On Monday August 12, the Federal Communications Commission (FCC) Enforcement Bureau issued a Memorandum Opinion and Order in MAW Communications, Inc. v. PPL Electric Utilities Corp., finding that PPL had unlawfully denied access to PPL poles located in the City of Lancaster, Pennsylvania. DWT filed the denial of access complaint in February 2019 on behalf of MAW
Communications seeking an order requiring PPL to process MAW’s pending pole attachment applications under the FCC’s new complaint procedures, which require the FCC to act on an access complaint within 180 days.
The applications were filed in connection with MAW’s partnership with the City of Lancaster to rebuild the City’s fiber network, known as LanCity Connect. At present, LanCity Connect has between 250 and 300 customers. MAW is a family-owned and operated telecommunications provider based in Reading, Pennsylvania providing service to Berks and Lancaster counties over its network of 4,500 strand miles of fiber.
PPL Ordered to Process Applications
The Order finds that PPL violated Section 224(f) and FCC rule 1.1403(a), and orders PPL to respond to MAW’s 142 long-pending applications, covering approximately 1,000 attachments, under the newly effective (as of May 20, 2019) pole attachment timeframes, which the FCC deems to have started running on the date the order was issued. MAW had attached its facilities as part of a rebuild of Lancaster’s municipal broadband offering using the attachment locations previously occupied by the city.
Prior to DWT’s engagement, PPL sued MAW in county court alleging breach of contract and had obtained preliminary injunctive relief in the form of an order requiring MAW to file applications for all attachments PPL claimed were unauthorized, permitting PPL to remove existing attachments, and preventing MAW from attaching to PPL’s poles or accessing existing attachments without consent.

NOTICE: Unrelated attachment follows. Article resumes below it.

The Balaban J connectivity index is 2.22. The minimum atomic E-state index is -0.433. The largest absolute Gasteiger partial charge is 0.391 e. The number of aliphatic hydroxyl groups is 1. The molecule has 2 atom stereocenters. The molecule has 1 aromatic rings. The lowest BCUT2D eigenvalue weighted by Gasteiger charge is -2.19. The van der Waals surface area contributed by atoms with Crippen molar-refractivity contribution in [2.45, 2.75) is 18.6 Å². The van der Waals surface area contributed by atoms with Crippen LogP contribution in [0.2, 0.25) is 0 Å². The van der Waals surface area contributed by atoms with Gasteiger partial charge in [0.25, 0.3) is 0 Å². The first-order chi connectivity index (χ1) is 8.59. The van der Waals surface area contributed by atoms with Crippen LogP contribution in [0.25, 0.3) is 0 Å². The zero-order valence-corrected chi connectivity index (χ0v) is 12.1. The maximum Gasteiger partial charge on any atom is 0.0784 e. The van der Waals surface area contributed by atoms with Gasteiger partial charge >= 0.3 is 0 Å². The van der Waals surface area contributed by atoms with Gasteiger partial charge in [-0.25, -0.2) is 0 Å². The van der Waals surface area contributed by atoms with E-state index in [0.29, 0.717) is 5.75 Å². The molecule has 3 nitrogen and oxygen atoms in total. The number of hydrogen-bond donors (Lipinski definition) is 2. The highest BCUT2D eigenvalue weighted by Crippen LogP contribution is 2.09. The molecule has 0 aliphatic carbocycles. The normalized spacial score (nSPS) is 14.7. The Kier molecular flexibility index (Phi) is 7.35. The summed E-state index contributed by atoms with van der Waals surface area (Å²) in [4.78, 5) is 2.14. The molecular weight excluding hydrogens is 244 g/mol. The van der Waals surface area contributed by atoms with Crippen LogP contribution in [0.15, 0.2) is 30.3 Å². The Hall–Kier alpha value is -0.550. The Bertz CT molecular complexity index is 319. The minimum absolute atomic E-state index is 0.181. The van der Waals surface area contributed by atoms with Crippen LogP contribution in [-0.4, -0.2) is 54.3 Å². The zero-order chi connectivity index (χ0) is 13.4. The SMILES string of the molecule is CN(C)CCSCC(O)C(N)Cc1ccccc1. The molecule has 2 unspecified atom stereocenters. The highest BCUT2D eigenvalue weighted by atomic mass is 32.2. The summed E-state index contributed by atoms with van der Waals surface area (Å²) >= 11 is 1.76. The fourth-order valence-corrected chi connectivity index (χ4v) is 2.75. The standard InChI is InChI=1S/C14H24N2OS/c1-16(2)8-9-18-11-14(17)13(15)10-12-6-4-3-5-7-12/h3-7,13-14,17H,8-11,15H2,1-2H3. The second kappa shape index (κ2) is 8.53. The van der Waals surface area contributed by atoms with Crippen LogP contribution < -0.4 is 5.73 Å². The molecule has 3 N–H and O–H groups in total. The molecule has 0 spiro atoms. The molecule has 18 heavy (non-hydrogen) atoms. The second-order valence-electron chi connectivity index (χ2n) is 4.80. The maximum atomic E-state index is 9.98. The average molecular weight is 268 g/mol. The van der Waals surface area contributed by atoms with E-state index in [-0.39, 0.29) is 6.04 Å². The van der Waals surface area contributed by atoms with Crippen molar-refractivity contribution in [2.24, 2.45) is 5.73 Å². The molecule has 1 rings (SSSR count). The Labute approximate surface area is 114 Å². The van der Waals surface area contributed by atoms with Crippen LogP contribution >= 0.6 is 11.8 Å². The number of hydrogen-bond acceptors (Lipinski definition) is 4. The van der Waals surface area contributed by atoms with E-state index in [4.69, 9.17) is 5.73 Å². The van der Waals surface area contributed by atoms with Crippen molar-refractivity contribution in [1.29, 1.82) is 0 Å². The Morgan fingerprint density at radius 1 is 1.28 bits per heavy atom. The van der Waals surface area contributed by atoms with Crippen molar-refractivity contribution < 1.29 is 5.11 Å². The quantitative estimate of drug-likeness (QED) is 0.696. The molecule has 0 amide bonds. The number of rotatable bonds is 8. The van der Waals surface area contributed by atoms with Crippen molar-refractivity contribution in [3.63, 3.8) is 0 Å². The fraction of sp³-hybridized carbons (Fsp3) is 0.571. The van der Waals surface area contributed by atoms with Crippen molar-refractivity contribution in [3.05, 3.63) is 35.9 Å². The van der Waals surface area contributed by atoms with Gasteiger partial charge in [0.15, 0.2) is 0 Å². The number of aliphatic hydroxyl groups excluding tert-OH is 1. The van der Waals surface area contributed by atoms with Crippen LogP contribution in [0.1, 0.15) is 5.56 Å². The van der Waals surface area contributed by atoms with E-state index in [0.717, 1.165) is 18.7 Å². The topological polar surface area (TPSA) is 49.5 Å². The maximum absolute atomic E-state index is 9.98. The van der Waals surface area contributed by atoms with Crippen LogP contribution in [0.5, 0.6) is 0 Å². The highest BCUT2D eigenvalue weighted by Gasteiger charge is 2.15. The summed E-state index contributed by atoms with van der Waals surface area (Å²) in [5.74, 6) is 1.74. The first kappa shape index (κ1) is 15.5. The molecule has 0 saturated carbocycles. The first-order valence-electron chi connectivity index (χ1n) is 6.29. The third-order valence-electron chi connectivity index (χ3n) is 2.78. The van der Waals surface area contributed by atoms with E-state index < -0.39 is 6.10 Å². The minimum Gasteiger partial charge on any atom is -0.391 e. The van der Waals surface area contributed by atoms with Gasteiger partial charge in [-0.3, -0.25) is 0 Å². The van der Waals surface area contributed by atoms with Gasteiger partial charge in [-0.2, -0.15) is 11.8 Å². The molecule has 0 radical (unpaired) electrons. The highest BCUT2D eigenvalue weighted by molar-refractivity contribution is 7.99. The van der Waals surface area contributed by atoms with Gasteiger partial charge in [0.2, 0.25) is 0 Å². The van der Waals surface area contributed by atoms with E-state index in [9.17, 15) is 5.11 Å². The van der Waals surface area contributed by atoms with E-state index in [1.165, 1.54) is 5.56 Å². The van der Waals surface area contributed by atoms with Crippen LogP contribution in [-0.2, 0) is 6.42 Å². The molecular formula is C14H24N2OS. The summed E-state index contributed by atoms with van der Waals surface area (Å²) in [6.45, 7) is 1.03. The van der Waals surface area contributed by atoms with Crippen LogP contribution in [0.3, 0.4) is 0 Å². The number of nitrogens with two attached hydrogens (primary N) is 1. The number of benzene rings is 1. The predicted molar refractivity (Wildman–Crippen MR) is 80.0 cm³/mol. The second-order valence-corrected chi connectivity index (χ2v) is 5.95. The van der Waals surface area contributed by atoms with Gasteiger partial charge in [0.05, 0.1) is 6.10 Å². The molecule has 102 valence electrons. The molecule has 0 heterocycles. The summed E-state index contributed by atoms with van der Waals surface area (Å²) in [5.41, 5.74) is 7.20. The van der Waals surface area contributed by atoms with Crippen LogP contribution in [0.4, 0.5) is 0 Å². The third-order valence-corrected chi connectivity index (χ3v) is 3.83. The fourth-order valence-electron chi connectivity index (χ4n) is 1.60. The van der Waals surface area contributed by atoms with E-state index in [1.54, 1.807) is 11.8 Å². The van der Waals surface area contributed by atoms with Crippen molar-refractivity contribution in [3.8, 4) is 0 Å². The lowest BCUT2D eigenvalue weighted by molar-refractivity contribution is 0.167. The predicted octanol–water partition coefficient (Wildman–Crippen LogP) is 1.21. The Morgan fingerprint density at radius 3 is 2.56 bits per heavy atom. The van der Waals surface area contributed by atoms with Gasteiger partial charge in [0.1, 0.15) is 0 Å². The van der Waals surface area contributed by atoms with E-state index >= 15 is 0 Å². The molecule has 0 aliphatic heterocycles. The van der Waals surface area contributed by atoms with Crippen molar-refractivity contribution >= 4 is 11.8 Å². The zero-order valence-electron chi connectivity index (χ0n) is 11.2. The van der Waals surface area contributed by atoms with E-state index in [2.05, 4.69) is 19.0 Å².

MAW promptly submitted applications for all of the attachments. Nevertheless, under cover of the court order, PPL refused to process the applications (citing a payment dispute between the parties), began dismantling MAW’s network, and denied multiple requests by MAW to perform maintenance on its attached facilities.
Key Takeaways from the Decision
- The Order finds that PPL did not rebut MAW’s prima facie showing that it is a telecommunications carrier (MAW’s CPCN), finding PPL’s assertion that it was not providing telecommunications service because MAW’s Lancaster project website describes the service as a “Community-Based Broadband Solution,” without further evidence from PPL, was insufficient.
- The Order reaffirmed the Kansas City Cable Partners holding that a denial cannot be based on nonpayment of disputed charges and went on to reject PPL’s claim that MAW had to remove all of its alleged unauthorized attachments (for which applications had since been filed) as part of a “holistic solution.”
- The ruling stated “The reasons PPL has offered for this refusal [of access]—MAW’s failure to pay past charges or escrow amounts or to present a ‘holistic solution’ to disputed matters—run afoul of section 224(f) of the Act and rule 1.1403(a), which permit a denial of access for reasons of insufficient capacity, safety, reliability, and generally applicable engineering purposes, but not simply for nonpayment of a disputed claim,” and “PPL is obligated to process MAW’s applications in accordance with the requirements of rule 1.1403, regardless of whether they contribute to a ‘holistic solution’ in PPL’s view.”
- Significantly, the Commission found the FCC’s new pole attachment time frames, including the one touch make-ready rules, displace the terms of the parties’ existing agreement.
- This decision will be helpful to other attachers as there had been some question as to whether pole owners would agree that the new rules would trump less favorable terms in existing contracts.